27 Nov 2020 - Dennis Egen

What Are the Four Major Categories of Website Accessibility?

Is your website accessibleIn the United States, besides federal, state, and local government websites, there are no enforceable regulations or standards for accessibility. Non-governmental websites don’t have any regulations to follow as set forth by the Americans with Disabilities Act (ADA) to present a website that’s inclusive and accessible for all. Even so, this doesn’t mean your website shouldn’t make website accessibility a priority. 

Disability impacts all of us, either directly or indirectly. There are 61 million American adults in the U.S. living with disabilities, or about 26 percent of adults nationwide. Not only does it benefit you to ensure your website is accessible to these Americans since they comprise over one-quarter of the population (and potentially one-quarter of your lead base), but without website accessibility, you also put yourself at risk of a lawsuit for not making your content available for all users. 

While there are all kinds of laws protecting the rights of people with disabilities in homes, parks, businesses, and educational institutions, website accessibility does not have the same universal set of guidelines to follow. However, some standards can unify your development; universally-accepted protocols to make your website accessible for all potential users. These standards have been put in place by the World Wide Web Consortium, or W3C.

The Importance of Website Accessibility

When a website is accessible, information is presented through multiple sensory channels to extend the possible ways users can interact with and navigate your web content. These channels go beyond a regular point-and-click interface; so that when the need arises, keyboard-based control and voice-based navigation are available to those who need them. 

When websites employ multisensory and multi-interactivity approaches, users with disabilities who want to use your website can access all the same content as nondisabled users. A strong, accessible website improves the user experience for all users.

Additionally, the W3C makes the point that accessible web practices overlap with:

  • Strong mobile web design
  • Better overall usability
  • Accessibility for older users
  • Search engine optimization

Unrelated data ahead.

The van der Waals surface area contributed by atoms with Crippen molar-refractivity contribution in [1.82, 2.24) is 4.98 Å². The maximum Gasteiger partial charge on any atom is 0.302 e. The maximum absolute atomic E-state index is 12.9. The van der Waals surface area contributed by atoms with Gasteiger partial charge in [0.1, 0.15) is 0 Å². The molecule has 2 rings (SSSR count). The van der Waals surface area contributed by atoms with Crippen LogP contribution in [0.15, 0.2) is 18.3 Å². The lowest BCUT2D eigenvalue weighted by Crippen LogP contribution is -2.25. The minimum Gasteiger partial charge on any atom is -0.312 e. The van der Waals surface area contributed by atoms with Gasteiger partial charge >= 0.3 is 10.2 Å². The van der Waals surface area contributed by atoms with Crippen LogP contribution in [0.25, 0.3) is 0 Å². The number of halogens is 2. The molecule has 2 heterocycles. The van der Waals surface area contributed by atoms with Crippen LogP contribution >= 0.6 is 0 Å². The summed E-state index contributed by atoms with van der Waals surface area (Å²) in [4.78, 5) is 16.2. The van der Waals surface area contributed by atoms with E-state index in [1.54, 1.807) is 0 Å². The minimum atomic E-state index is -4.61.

• Lower maintenance costs
  • Increased audience reach

Web accessibility is broken down into four categories, which can be remembered using the acronym, “POUR”:

  • Perceivable information and user interface
  • Operable user interface and navigation
  • Understandable information and user interface
  • Robust content and reliable interpretation

Let’s take a look at what each of these categories means and how they can positively impact your website so it is more accessible for all of your users. 

Perceivable Accessibility

When we talk about a webpage’s perceivability, we’re referring to the user’s ability to identify content and interface elements through the senses. Many users rely on their visual senses to perceive this information, but this is not the case for everyone. For others, perceivability may be through sound or touch, while some emerging technologies may also involve sensory cues for smell and taste.

Text Alternatives

One of the tenets of perceivable accessibility is ensuring that there are text alternatives for all non-text content. This is the best way to provide content for users who rely on large print, braille, speech, symbols, or simpler language. It should be concise and evoke the same kinds of experience as the non-text content. For example, a picture of a decadent chocolate cake should have alternative text that is as sumptuous and irresistible as the picture.

When non-text content is used for controls or navigation (like an arrow to navigate forward in the text), it should have a name to describe its purpose. If non-text content is purely for decoration or formatting, it should be implemented in a way that can be ignored by the assistive technology some users rely on.